Vodacom Central Region has become the first network provider to switch on the first live 5G mobile network in Kimberley. The 5G network supports both mobile and fixed wireless access services.
In May 2020, Vodacom switched on South Africa’s first live 5G mobile network in three cities – Johannesburg, Pretoria and Cape Town. This network supports both mobile and fixed wireless services and is currently available in the Free State, Gauteng, Western Cape, Limpopo, Mpumalanga and KwaZulu Natal provinces.
To launch the 5G network in Northern Cape, Vodacom used the temporary spectrum assigned by the Independent Communications Authority of South Africa (ICASA), specifically 1x50 MHz in the 3.5 GHz band. Vodacom has decided to use the 700 MHz band for wide scale mobile, 5G coverage and is supplementing network capacity with 3.5 GHz where required.
Evah Mthimunye, managing executive for Vodacom Central Region says: “The team and I are delighted to become the first network provider to roll out the fastest 5G network in Northern Cape province. As the leading network provider in South Africa, we have always been committed to investing in the latest networks to give our customers access to networks that provide fast speeds. Critically, the latest mobile networking technology will ultimately help the region bridge the digital divide between the urban and rural areas of the province by extending access to affordable mobile broadband, especially as an alternative to fibre connectivity in underserviced township areas.”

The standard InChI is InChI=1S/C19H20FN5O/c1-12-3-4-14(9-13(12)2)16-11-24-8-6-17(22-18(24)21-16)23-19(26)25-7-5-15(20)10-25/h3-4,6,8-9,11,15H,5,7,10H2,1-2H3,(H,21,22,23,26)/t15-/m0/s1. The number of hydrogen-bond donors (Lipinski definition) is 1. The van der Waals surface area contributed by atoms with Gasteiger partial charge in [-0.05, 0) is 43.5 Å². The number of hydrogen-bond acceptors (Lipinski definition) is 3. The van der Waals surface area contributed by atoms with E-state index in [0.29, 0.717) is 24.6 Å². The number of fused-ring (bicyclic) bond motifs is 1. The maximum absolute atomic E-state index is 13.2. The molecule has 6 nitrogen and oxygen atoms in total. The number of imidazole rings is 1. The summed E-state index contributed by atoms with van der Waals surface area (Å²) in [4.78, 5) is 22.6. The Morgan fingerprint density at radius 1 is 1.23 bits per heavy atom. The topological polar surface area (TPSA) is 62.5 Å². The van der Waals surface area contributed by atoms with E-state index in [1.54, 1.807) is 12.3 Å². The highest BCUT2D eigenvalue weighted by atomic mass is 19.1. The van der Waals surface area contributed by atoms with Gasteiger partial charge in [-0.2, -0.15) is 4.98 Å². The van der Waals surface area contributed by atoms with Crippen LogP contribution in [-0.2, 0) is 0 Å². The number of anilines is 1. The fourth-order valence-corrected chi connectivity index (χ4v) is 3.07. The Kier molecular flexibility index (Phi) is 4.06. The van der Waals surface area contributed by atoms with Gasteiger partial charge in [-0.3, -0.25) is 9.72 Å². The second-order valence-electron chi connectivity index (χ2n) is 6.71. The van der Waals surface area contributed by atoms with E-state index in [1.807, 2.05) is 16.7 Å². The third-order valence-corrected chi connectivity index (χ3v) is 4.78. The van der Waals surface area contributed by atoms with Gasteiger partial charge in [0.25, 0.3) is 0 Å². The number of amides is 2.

5G is the newest iteration of our global mobile networking standard. It promises much higher download and upload speeds, lower latency (the time it takes for a connected service to respond to your command) and far greater capacity, speed and increased coverage. 5G offers three major advantages:
- Speed: 5G is around ten times faster than 4G. It is designed to work at average speeds of 150-200Mbps, and peak speeds can reach above 1Gbps. This means people will be able to download a full 4K film in around three minutes (compared to over 15 minutes on 4G).
- Low latency: reducing this time lag is crucial in making, say, virtual reality (VR) and augmented reality (AR) applications faster to respond.
- Huge capacity: this just means that it can handle lots of people and services accessing the network at the same time, even in densely populated areas.
More 5G devices are expected to become accessible to South Africans in future. Already we are seeing the introduction of increasingly cost effective 5G enabled smartphones around the world, not just in the premium segment but also in the mid-tier segment.